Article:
There is also a separate EMS training staff that keeps all LVFR EMS personnel trained and certified. All new personnel hired by LVFR must be certified EMTs. With practically all personnel being certified at EMT or paramedic level, the EMS training staff is kept extremely busy.
LVFR is fortunate to have a full-time physician and three registered nurses on staff. All personnel are required to have a comprehensive physical performed at the department medical facility once each year, which includes tests, lab work and examinations. The department also maintains a health-and-wellness website with the latest information available to all personnel. In addition, every station is equipped with a complete fitness center so personnel can maintain their health using department equipment.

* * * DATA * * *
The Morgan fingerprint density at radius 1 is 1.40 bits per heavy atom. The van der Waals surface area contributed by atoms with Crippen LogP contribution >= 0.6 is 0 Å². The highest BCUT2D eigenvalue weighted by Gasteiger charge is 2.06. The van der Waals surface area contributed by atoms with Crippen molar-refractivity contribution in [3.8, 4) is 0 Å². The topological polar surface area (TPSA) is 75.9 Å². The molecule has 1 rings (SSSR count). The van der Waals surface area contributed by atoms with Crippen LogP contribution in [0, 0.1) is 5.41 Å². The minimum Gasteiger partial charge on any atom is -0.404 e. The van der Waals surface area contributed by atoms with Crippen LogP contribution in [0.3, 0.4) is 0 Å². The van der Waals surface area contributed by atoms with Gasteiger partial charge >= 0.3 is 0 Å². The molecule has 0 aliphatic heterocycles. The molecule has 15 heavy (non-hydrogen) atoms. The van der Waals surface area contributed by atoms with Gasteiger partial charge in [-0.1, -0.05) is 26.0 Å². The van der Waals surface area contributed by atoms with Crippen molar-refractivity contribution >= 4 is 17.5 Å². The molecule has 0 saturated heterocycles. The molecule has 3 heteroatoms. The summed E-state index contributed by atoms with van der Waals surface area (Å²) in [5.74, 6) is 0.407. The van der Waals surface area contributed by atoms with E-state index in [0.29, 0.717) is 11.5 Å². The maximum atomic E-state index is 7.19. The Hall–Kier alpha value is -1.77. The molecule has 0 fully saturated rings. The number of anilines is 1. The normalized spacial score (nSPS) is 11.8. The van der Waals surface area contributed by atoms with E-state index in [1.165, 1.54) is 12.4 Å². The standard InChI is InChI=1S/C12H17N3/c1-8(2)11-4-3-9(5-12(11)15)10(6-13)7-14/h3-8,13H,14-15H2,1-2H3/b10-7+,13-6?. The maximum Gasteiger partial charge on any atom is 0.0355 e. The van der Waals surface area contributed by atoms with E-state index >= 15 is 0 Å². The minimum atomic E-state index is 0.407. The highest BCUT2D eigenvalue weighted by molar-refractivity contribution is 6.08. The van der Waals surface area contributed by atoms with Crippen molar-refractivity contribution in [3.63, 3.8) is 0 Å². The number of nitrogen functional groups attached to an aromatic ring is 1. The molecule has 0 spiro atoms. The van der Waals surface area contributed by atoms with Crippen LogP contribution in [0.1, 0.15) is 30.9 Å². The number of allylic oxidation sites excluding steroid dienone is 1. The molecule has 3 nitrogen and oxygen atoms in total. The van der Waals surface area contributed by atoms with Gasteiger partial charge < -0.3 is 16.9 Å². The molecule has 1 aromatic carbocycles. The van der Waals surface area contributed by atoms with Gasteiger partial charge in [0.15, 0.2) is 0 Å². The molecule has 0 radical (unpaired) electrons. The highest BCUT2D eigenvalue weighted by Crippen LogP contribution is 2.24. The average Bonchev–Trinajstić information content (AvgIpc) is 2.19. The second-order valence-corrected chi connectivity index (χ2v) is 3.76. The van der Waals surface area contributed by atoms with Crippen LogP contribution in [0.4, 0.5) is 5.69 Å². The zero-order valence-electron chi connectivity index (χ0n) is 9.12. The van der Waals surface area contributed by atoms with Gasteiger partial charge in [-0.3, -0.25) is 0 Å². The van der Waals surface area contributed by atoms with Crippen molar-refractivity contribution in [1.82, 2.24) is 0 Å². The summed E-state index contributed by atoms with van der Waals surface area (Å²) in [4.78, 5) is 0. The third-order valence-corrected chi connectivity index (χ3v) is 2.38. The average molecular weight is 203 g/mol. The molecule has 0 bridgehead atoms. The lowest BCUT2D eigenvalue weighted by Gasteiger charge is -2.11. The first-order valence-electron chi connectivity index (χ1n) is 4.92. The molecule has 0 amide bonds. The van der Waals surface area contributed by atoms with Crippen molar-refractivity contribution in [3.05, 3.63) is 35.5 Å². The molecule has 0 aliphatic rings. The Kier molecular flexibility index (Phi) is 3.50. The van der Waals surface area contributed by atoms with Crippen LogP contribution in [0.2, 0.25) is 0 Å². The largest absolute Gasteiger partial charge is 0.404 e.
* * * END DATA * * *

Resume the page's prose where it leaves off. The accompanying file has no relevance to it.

Emergency management is coordinated through LVFR. The department maintains an Emergency Operation Center for city and department personnel to coordinate activities during special events in the city and during emergencies or disasters. One successful program of Emergency Management is CERT, in which over 800 local residents have been trained on what to do during a major emergency or disaster in the city. The CERT members would help take care of small problems in their neighborhood until professional assistance arrives on the scene.
Fire Explorers is another successful program of the department and is extremely popular in the community. A number of Fire Explorers have become members of the department. The Fire Explorers are also active in assisting at department activities such as graduation ceremonies and open houses. They have proven themselves to be a vital asset to the department.
TIMOTHY R. SZYMANSKI is the fire-public information officer for Las Vegas Fire & Rescue, in charge of the Office of Public Information & Education.